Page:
Hi. Things are certainly a roller coaster with David.
Two evenings ago I was putting together the monthly report and there were three receipts for clothes which David had purchased. Two had been there a while and
I knew what they were. The third was for a $50 item purchased on 12/26/04 which
I knew nothing about. So I asked him about it. He said he did not remember. That seemed crazy to me -- how could he buy a piece of clothing for $50 and not even remember what it was? I told him that I had to know and that I would not send in the report for a couple of days so that he would have a chance to find out what the receipt was. He stormed off to his room.
When I knocked on the door and asked him what he wanted me to do with the receipt he said, "I really don't care." I pinned it to his cork board.
I did not see him all day yesterday.
I leave before he is up in the morning and Hubby called this morning to say that
David said that he did not in fact have an orthodontist appointment today like
I thought. I asked to speak to him and asked if he had had a chance to find out about that receipt. "NO."
I said something else...I forget what and there was only silence. I finally said that if he was not speaking to me then he should just give the phone back to Hubby.
Hubby called later to tell me that he had tried to speak to David. He told him that I was not doing this to piss him off -- this is how every business is run. I did not have a choice. David said, "Oh, I think she does."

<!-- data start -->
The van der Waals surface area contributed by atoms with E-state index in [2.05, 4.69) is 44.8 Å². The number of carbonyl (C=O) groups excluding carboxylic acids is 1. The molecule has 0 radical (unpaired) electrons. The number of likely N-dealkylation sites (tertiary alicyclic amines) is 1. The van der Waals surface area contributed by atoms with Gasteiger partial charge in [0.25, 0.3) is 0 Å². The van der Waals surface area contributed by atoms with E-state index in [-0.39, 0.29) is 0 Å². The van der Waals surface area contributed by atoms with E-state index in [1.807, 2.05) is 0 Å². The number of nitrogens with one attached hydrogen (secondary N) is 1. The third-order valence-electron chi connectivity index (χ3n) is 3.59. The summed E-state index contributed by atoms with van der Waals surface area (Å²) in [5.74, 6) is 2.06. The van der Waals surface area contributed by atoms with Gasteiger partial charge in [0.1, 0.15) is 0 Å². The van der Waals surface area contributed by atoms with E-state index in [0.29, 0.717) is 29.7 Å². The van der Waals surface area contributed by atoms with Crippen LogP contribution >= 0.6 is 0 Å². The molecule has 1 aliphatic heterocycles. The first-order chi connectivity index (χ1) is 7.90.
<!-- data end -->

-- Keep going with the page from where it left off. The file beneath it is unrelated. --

How could he not remember what he bought? He loves his clothes. I keep wondering if he "can't remember" because it was a Christmas gift for Robert and he does not remember EXACTLY what it is and so can truthfully tell me that he doesn't remember it. (Remember, David does not lie, but that does not mean he is not very creative in how he tells the truth.) Or maybe he really was not exactly sure when I first asked him and he is refusing to put brain power into remembering on principle.
Part of me thinks, and really does feel, that I should just let this silence treatment roll off. I mean he is the one losing the $50.00. All I am getting is a quiet living room. (All the writing to you is very therapeutic. I have almost worked myself to that very emotionally healthy place. A few more deep breathing exercises and I might even be there.)
I'm pretending not to notice that David isn't talking to me. He came home more than an hour late yesterday and glared at me. He was practically daring me to yell at him. I said, "Sweetie? Did you miss the bus? You look frozen. I could make you some tea." He just glared and went into his room.
This is kind of fun.
I wanted to let you know that David cracked under my ruthless campaign of sweetness and nice.
He is talking to me again, nicely.
David's Story Part 1: The Beginning
David's Story Part 43: The Eye of the Hurricane